In a competitive job market, companies do all they can to attract the right kinds of people. If a company really wants to hire you but fears a competitor might snatch you up first (or that you’ll stay with your current job), they’ll pony up a bonus to get you to sign on. Or, they may offer a one-time bonus to compensate for something you’ll be forced to leave behind at your old job — like an imminent raise or sales commission.

That’s what a signing bonus is: a one-time inducement (though it may be in multiple payments) to get you to take the job.

2. Some signing bonus gotchas

Any bonus is a good thing, as long as you understand the terms. Here are some gotchas that may surprise some people.

Be aware that the bonus probably won’t affect your salary, or a review and raise, or the basis for any life insurance coverage, or your 401(k) program. That is, if you accept a salary of $100,000 and a signing bonus of $20,000, and you’re given a 5% raise next year, your new salary will be $105,000 — not 5% X $120,000.

Any benefits you get that are based on salary will not be affected by that bonus, because it’s usually not considered salary.

Companies love that, because it’s a short-term, one-time expense to them. Don’t let anyone convince you that a $100K salary plus a signing bonus of $10K is the same as a $110,00K salary without a bonus. Long term, there can be big differences because there’s nothing long-term about a one-time bonus.

Here’s a particularly sneaky gotcha. An employer hired a hotshot sales person and made the signing bonus contingent on the new hire turning over their book of business to a more senior sales person in the company. It was a nasty surprise because the new hire didn’t read the agreement carefully.

3. A signing bonus may not be paid all at once

Signing bonuses can be paid out any way the company wants (and you agree). It’s likely to be paid out over time. That’s because your new employer wants you to stick around. After all, you could accept the job, pocket the entire bonus, and quit six months later.

They’re probably going to spread the payments out, or make you sign an agreement saying the bonus is recoverable if you leave the job in less than, say, a year.

In some cases, they won’t make any payment on the bonus until you’ve been on board for an agreed-upon period of time. Read the fine print, and negotiate.

4. Tax consequences

I don’t give tax or legal advice, so you should check with a CPA and perhaps a lawyer about your specific situation.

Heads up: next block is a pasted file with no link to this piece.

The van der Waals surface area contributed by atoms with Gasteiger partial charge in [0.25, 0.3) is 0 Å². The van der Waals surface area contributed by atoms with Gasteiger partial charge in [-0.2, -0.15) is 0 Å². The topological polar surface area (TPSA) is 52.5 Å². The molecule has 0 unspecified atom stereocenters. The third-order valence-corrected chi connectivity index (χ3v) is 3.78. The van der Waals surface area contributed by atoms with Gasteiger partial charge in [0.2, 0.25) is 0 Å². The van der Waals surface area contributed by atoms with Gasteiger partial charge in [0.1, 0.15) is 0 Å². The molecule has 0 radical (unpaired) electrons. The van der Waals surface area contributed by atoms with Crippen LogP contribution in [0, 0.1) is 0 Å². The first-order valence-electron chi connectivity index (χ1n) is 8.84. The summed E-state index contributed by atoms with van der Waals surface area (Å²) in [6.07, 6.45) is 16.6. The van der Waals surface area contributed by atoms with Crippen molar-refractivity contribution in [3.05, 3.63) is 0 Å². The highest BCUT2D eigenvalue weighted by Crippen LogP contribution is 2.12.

Generally, a signing bonus is typically taxable as income. It’s considered part of your total earnings, and whatever your income tax rate is, that’s what you’ll pay on the bonus. The only way around this expense is if the company factors it up to cover the tax on the payment — but you still pay the tax. (Factoring up makes an interesting negotiating gambit.)

At executive levels complex deals can be struck using financial tools and techniques we mortals are not likely to have access to.

Settle it before accepting an offer

You should get all your questions about a signing bonus — and all aspects of your compensation — answered before you accept a job offer. If what you’re told is not reflected in the written offer or agreement, insist that it be added.

The terms of signing bonuses vary from situation to situation. If an employer offers a signing bonus, settle all the details in advance.

Negotiate.

Finally, remember that a signing bonus is just as negotiable as any other part of an offer. In fact, if no signing bonus is suggested as part of your job offer, you can ask for it.

If the employer absolutely won’t budge on salary, and you won’t accept what’s offered, suggest that a one-time signing bonus could close the deal without breaking their salary rules and scales. Of course, keep in mind that this won’t have the effect of a higher basis for raises and other benefits — but it’s still more money for you.

Have you been enticed to take a job because they offered a signing (or “starting”) bonus? How was this bonus structured? Were you able to negotiate it? When is it smart to accept such a bonus, and when might it not be so smart?

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Do this before accepting a job offer!

Do this before accepting a job offer!

Question

It’s always a relief when I get a job offer, but that’s also when I think I’m most vulnerable to accepting a job that maybe I should not. Face it, after 7, 8 or 9 interviews (common today), you just want to get it over with and start the job! You have said people often quit their jobs or get fired because “they took the wrong job to begin with.” I understand, but how do we avoid a mistake like that? Is there a strategy or a reminder I should write on my hand?

Nick’s Reply

before accepting a job offerYou can do something pretty obvious to avoid going to work for a questionable company or accepting the wrong job: meet everyone that will affect your success. It’s not really a strategy. It’s more of a tactic that will help you confirm a really good opportunity and keep you from getting a walk-on role in a nightmare. You shouldn’t write on your hand, but if you insist, write these two words: upstream and downstream.